The blur of events that followed eventually led to a longer ride in the dark, scary place, an exit into bright,,hot sunlight, new smelling grass and another little Appaloosa named Jay.
But Jay wasn’t his mama and the little foal felt the hurt in his heart and the anxious feelings in his body seared themselves into his very being. Another thing was becoming more of a constant as well…
Anger at the two-legged beings that robbed him of his world. Anger at Jay… just for being there. Anger that he must have done something wrong and been a “naughty boy” (a phrase heard frequently from the mouths of the humans; whatever “naughty” meant…since “naughty”is not an attribute that horses possess). Anger at the apparent fact that now he would never see his mama again.
The little foal grew bigger in the pasture he shared with Jay. He began to enjoy his life in the warmth and sunlight of his new home. But the gnawing at his heart and mind was a constant. He found some relief in chasing and bullying gentle Jay. But the anxiety never really diminished. And so the years passed.
“Yes, of course, I’ll send him down to you for training. Jay, too ? On loan as a lesson horse? Of course! See you soon!”
The now three-year-old gelding ,with Jay in tow, moved again, finding himself in a stall, not WITH, but only NEXT to Jay, no grass to graze, with human hands, yet again, probing and asking and demanding.
For 30 days he was forced to walk, trot, canter with bungees holding his head low, spurs gently yet painfully urging him forward, being tied up in his stall and having to carry weight on his back whenever he did get the opportunity to see sunlight. He lowered his head, did what was required and just…simmered.
One day, a new human came into his small dark stall. She was small and gentle . He eyed her suspiciously and considered if she would be worth bullying, but she just saw an adorable, polka-dotted young horse with a beautiful soul and heart.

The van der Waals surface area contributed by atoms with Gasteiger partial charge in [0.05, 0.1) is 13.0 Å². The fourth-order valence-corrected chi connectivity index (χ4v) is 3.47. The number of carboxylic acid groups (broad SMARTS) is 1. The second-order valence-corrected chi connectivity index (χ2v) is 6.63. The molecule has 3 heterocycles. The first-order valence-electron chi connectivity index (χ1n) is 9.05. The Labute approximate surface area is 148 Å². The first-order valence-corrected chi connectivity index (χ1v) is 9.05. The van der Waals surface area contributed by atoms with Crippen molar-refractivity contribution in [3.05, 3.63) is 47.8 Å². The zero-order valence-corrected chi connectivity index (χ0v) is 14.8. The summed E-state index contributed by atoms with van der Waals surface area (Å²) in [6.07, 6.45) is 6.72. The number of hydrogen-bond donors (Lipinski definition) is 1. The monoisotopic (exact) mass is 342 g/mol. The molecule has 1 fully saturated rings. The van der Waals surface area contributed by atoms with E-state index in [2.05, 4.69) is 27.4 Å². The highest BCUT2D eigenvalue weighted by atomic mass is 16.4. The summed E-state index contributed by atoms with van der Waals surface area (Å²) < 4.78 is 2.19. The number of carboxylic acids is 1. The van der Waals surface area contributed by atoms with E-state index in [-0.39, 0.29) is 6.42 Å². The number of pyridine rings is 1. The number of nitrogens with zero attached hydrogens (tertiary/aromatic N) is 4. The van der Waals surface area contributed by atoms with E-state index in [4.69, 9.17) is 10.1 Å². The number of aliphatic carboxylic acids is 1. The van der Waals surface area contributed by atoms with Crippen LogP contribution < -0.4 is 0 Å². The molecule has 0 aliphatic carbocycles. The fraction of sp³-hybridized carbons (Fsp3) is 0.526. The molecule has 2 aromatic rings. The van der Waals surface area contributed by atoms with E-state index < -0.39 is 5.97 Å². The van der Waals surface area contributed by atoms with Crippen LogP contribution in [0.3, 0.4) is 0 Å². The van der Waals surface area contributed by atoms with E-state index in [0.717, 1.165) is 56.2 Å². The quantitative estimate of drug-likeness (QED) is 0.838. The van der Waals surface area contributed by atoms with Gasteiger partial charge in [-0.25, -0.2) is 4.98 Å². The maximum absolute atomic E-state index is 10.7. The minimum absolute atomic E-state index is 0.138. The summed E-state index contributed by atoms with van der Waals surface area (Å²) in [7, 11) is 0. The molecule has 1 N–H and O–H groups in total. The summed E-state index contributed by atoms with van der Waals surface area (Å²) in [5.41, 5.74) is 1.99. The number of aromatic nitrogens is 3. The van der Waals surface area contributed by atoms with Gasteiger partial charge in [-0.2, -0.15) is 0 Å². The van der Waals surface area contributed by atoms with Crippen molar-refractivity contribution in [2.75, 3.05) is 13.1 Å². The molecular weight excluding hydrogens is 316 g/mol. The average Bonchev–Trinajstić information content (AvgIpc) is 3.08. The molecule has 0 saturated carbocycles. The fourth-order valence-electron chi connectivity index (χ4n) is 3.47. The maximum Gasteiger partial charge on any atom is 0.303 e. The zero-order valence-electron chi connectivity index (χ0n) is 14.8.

As events turned out, he eventually experienced her smaller weight on his back, her clumsy hands on his reins and her tentative seat and leg signals. Yet, somehow, he grew fond of this human. He’d watch for her arrival at the barn and call to her. He enjoyed when she walked him to grassy areas for a nibble or two. He especially enjoyed pulling on the lead rope, exploring every stone, stick and leaf possible while dragging her with him, while also making sure that when she wanted to get a halter or bridle on him…it was quite impossible!
In time, ignoring all warnings given her to the contrary, the gentle, small human became HIS human and upon watching his light- footed Appaloosa trot one day, re-named him SPIRIT.
Spirit’s story and adventure had just begun!
Together they have traveled to different barns and different states attempting to find “home”. They added more beloved horses (and even some donkeys) to the herd. They have learned from and of each other with a multitude of mistakes and ups and downs.
And, finally, they DID find home!
Here at What If Farms.
Spirit is out in the sunlight, starlight, rain and moonlight, whenever he so chooses…
The human hands are always gentle and kind upon him. He loves his herd. He is proud when he can overcome his anger and more calmly deal with whatever comes his way. He enjoys stealing tools out of workmen’s pockets, loves to “help out” whenever a project is being done and is always looking for the next “game”.
He is exceptionally kind and gentle with children; whereas adults are still a mixed bag for him (although he IS particularly fond of women :)
Our Spirit found his place, his human, and the courage to ever so slowly trust and open his heart.
He is still the anxious, brilliant, funny, bullying, unpredictable, frustrating and adorable Appaloosa he has always been. But as the years pass, the two of them, horse and human, have found their way together and know they will never give up on each other.
Spirit’s story and adventure continues on at What If Farms!